As such, there is competition to secure steel supply contracts for renewable energy projects, with Moskaluk noting there is a “pretty robust environment for quoting and securing projects” at this present time.
Project Cancelations and Moving Forward
Making headlines recently was the news that clean energy company Orsted has canceled two of its planned offshore wind projects in New Jersey.
While the news may have been discouraging, Moskaluk said that SSAB sees offshore wind as an emerging market. Although it’s been slow to come forward, it’s not a reason to give up on its potential.
Some of the early projects were quoted before the pandemic and were thus using economics that are perhaps not sustainable today, Moskaluk pointed out. Supply-chain constraints from the pandemic and inflation have affected the cost side of these projects. Moskaluk believes some of the canceled projects are probably now being reevaluated and reconfigured and will likely be brought forward at a future date.
This will extend the cycle for offshore wind, he said.
“Yeah, it’s discouraging to see any projected canceled, but the amount of projects that are currently in permitting and design are significantly higher than the couple of projects that have been outright canceled,” Moskaluk commented.
“I don’t suspect that this is going to cause the market to falter or fail for offshore wind,” he said, noting the extensive government support for sustainable energy projects at both the federal and state levels.
Steel Plate Market
SMU asked Moskaluk his thoughts on the recent declines in steel plate pricing and his outlook for pricing moving into 2024. While he declined to comment on specifics, “what I can tell you,” he said, “is we’re very bullish on the market.”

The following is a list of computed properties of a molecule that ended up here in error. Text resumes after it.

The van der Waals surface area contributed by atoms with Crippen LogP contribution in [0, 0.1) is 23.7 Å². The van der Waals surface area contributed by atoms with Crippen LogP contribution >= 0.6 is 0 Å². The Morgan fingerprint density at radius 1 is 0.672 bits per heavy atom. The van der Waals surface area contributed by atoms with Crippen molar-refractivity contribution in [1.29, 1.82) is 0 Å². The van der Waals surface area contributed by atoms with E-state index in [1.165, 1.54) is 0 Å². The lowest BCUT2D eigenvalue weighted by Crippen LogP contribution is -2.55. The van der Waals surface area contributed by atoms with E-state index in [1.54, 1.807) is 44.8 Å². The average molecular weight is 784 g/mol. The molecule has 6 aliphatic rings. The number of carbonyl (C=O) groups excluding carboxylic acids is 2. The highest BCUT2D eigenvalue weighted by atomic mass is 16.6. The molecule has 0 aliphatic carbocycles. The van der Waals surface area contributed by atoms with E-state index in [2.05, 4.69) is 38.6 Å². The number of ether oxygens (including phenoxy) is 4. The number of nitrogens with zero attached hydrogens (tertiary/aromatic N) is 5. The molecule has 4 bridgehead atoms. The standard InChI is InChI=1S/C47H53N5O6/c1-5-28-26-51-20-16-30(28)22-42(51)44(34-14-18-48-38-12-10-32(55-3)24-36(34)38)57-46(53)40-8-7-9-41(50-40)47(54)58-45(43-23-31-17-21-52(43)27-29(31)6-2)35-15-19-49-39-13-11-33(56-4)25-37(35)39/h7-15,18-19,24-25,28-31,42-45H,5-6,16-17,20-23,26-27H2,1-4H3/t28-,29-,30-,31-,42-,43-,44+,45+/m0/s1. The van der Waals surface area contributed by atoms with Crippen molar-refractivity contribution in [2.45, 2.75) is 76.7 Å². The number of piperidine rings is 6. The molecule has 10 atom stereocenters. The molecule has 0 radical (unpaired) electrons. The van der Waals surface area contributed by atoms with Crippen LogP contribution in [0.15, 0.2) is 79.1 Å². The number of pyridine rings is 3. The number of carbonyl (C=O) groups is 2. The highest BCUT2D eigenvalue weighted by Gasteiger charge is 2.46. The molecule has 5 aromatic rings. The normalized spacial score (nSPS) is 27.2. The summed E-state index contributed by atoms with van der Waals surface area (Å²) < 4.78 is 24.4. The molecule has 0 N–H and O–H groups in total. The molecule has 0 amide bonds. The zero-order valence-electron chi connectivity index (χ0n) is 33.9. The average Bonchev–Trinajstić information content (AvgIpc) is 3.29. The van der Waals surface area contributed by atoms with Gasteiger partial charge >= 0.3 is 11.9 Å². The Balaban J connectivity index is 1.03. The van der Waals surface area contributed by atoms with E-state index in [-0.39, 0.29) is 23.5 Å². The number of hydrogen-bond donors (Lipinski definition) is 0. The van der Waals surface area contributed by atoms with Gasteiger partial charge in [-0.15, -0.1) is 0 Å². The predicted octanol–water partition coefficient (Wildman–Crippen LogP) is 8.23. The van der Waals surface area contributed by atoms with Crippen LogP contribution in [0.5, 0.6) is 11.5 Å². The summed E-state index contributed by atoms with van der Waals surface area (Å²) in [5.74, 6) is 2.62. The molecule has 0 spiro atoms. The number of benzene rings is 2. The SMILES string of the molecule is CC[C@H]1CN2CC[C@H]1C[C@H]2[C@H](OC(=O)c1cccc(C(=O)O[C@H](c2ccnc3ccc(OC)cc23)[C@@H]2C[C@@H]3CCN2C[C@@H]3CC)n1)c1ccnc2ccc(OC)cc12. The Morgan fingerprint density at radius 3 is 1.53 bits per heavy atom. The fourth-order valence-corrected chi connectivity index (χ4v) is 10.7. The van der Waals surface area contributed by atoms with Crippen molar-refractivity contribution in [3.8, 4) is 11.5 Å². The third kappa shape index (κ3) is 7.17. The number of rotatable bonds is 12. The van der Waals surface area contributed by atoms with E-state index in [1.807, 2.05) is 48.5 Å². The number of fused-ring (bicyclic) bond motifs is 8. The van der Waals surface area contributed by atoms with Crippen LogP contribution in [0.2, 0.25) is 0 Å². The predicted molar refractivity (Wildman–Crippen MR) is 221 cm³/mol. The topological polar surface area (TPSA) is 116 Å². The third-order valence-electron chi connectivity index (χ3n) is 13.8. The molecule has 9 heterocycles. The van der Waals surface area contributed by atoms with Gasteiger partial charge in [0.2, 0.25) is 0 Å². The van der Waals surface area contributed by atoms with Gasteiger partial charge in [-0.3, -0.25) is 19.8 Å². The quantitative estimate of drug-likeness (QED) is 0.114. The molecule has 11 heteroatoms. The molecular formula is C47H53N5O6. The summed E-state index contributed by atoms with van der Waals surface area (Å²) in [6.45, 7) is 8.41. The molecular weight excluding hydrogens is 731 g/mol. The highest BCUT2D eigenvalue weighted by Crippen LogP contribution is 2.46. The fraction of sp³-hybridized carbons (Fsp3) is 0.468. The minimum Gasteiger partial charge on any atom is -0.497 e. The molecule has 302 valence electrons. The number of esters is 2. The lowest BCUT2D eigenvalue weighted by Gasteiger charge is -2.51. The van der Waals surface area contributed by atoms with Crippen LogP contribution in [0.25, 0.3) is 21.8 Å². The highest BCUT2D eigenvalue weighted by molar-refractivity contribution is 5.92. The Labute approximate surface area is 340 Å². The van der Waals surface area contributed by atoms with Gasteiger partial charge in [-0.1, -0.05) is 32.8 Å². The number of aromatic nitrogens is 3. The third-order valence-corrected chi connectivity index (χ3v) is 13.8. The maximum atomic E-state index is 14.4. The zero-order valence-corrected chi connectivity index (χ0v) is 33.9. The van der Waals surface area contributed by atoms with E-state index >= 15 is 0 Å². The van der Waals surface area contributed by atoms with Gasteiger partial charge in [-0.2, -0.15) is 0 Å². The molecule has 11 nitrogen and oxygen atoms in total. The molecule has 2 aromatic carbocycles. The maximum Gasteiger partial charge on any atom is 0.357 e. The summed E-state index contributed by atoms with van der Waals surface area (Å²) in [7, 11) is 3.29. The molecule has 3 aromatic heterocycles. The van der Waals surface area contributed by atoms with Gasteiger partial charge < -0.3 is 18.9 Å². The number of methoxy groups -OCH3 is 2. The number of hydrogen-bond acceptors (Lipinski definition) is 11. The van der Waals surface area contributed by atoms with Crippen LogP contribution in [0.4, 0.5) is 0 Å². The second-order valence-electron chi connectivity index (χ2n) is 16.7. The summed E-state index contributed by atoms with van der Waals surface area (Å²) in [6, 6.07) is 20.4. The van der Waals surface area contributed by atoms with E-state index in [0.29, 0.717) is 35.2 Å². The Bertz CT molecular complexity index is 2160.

The bullish outlook is supported not just by renewable energy but also by infrastructure investment – everything from bridges to airports to locks and dams to potable water and more.
The reinvestment in the power grid is also exciting, he said, as it has very large steel-consuming applications. Plenty of plate will be required to build transmission and utility towers, he pointed out.
As many of these investment projects are still in the initial planning stages, it’s setting what Moskaluk thinks is “a very good foundation for the steel plate market for quite a few years forward.”
“The demand side has very, very good fundamentals, which usually supports the product pricing,” he noted.
SMU invites you to join us at the 2024 Tampa Steel Conference to hear a fireside chat between SSAB Americas’ President Chuck Schmitt and SMU Managing Editor Michael Cowden. The chat takes place on Tuesday, Jan. 30. Click here to check out the full conference agenda and to register.
Laura MillerRead more from Laura Miller
Latest in Environment and Energy
Trane ships more than 1 million HVAC units made with green steel
A year after signing purchase agreements with two US steelmakers, Trane Technologies has shipped more than 1 million HVAC units produced with low-carbon steel.
SSAB Americas to Supply Low-Carbon Steel for Wind Towers
SSAB Americas will supply its low-carbon SSAB Zero steel to GE Vernova Onshore Wind for wind towers in North America.
Sparrows Point Site Gets $47.4M in Funding for Offshore Wind Project
The historically significant Sparrows Points steel mill site in Baltimore is set to live another life as a wind turbine factory under the name “Sparrows Point Steel.”
Russel Metals Q3 Earnings Slip on Volatility
Canadian metals distributor Russel Metals reported lower earnings in the third quarter as the company “navigated through volatile market conditions.”